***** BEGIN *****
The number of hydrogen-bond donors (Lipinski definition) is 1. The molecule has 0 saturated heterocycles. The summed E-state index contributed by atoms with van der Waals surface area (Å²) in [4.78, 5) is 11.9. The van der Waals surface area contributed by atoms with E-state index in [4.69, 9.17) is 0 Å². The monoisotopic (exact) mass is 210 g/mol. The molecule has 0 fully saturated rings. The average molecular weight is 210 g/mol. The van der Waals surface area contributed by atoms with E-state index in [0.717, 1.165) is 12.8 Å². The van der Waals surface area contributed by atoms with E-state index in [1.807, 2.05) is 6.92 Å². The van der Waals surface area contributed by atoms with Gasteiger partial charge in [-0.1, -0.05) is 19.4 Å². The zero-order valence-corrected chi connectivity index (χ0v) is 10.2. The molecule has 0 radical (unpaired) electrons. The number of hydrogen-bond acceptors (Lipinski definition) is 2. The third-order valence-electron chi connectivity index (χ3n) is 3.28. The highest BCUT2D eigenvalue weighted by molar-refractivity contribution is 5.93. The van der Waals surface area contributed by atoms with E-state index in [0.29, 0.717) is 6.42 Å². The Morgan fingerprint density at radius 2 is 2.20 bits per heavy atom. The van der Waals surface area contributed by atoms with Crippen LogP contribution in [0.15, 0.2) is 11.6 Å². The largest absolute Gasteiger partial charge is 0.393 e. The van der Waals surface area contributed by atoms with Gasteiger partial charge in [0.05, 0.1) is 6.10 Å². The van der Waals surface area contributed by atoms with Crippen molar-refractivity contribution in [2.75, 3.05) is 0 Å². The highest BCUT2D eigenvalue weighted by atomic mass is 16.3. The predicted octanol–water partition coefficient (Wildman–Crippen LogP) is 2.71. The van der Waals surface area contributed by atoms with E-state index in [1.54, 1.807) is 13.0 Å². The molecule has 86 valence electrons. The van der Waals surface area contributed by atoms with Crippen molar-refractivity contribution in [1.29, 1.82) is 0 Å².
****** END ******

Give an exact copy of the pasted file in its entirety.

The number of hydrogen-bond donors (Lipinski definition) is 1. The molecule has 0 saturated heterocycles. The summed E-state index contributed by atoms with van der Waals surface area (Å²) in [4.78, 5) is 11.9. The van der Waals surface area contributed by atoms with E-state index in [4.69, 9.17) is 0 Å². The monoisotopic (exact) mass is 210 g/mol. The molecule has 0 fully saturated rings. The average molecular weight is 210 g/mol. The van der Waals surface area contributed by atoms with E-state index in [0.717, 1.165) is 12.8 Å². The van der Waals surface area contributed by atoms with E-state index in [1.807, 2.05) is 6.92 Å². The van der Waals surface area contributed by atoms with Gasteiger partial charge in [-0.1, -0.05) is 19.4 Å². The zero-order valence-corrected chi connectivity index (χ0v) is 10.2. The molecule has 0 radical (unpaired) electrons. The number of hydrogen-bond acceptors (Lipinski definition) is 2. The third-order valence-electron chi connectivity index (χ3n) is 3.28. The highest BCUT2D eigenvalue weighted by molar-refractivity contribution is 5.93. The van der Waals surface area contributed by atoms with E-state index in [0.29, 0.717) is 6.42 Å². The Morgan fingerprint density at radius 2 is 2.20 bits per heavy atom. The van der Waals surface area contributed by atoms with Crippen LogP contribution in [0.15, 0.2) is 11.6 Å². The largest absolute Gasteiger partial charge is 0.393 e. The van der Waals surface area contributed by atoms with Gasteiger partial charge in [0.05, 0.1) is 6.10 Å². The van der Waals surface area contributed by atoms with Crippen molar-refractivity contribution in [2.75, 3.05) is 0 Å². The highest BCUT2D eigenvalue weighted by atomic mass is 16.3. The predicted octanol–water partition coefficient (Wildman–Crippen LogP) is 2.71. The van der Waals surface area contributed by atoms with E-state index in [1.54, 1.807) is 13.0 Å². The molecule has 86 valence electrons. The van der Waals surface area contributed by atoms with Crippen molar-refractivity contribution in [1.29, 1.82) is 0 Å².